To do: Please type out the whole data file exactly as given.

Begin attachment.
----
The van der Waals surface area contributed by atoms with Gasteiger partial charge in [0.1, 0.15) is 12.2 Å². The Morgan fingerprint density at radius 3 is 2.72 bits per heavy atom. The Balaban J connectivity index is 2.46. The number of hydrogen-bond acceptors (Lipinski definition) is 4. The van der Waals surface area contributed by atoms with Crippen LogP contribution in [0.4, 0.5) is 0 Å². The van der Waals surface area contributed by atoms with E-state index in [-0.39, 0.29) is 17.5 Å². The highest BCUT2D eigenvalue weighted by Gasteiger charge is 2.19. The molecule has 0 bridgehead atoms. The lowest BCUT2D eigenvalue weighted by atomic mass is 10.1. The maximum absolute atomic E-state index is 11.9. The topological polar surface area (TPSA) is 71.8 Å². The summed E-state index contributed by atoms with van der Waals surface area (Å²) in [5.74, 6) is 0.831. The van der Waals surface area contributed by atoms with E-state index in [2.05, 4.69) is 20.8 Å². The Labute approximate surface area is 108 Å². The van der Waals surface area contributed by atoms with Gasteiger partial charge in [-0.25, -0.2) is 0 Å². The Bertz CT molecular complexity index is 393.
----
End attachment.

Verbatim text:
The van der Waals surface area contributed by atoms with Gasteiger partial charge in [0.1, 0.15) is 12.2 Å². The Morgan fingerprint density at radius 3 is 2.72 bits per heavy atom. The Balaban J connectivity index is 2.46. The number of hydrogen-bond acceptors (Lipinski definition) is 4. The van der Waals surface area contributed by atoms with Crippen LogP contribution in [0.4, 0.5) is 0 Å². The van der Waals surface area contributed by atoms with E-state index in [-0.39, 0.29) is 17.5 Å². The highest BCUT2D eigenvalue weighted by Gasteiger charge is 2.19. The molecule has 0 bridgehead atoms. The lowest BCUT2D eigenvalue weighted by atomic mass is 10.1. The maximum absolute atomic E-state index is 11.9. The topological polar surface area (TPSA) is 71.8 Å². The summed E-state index contributed by atoms with van der Waals surface area (Å²) in [5.74, 6) is 0.831. The van der Waals surface area contributed by atoms with E-state index in [2.05, 4.69) is 20.8 Å². The Labute approximate surface area is 108 Å². The van der Waals surface area contributed by atoms with Gasteiger partial charge in [-0.25, -0.2) is 0 Å². The Bertz CT molecular complexity index is 393.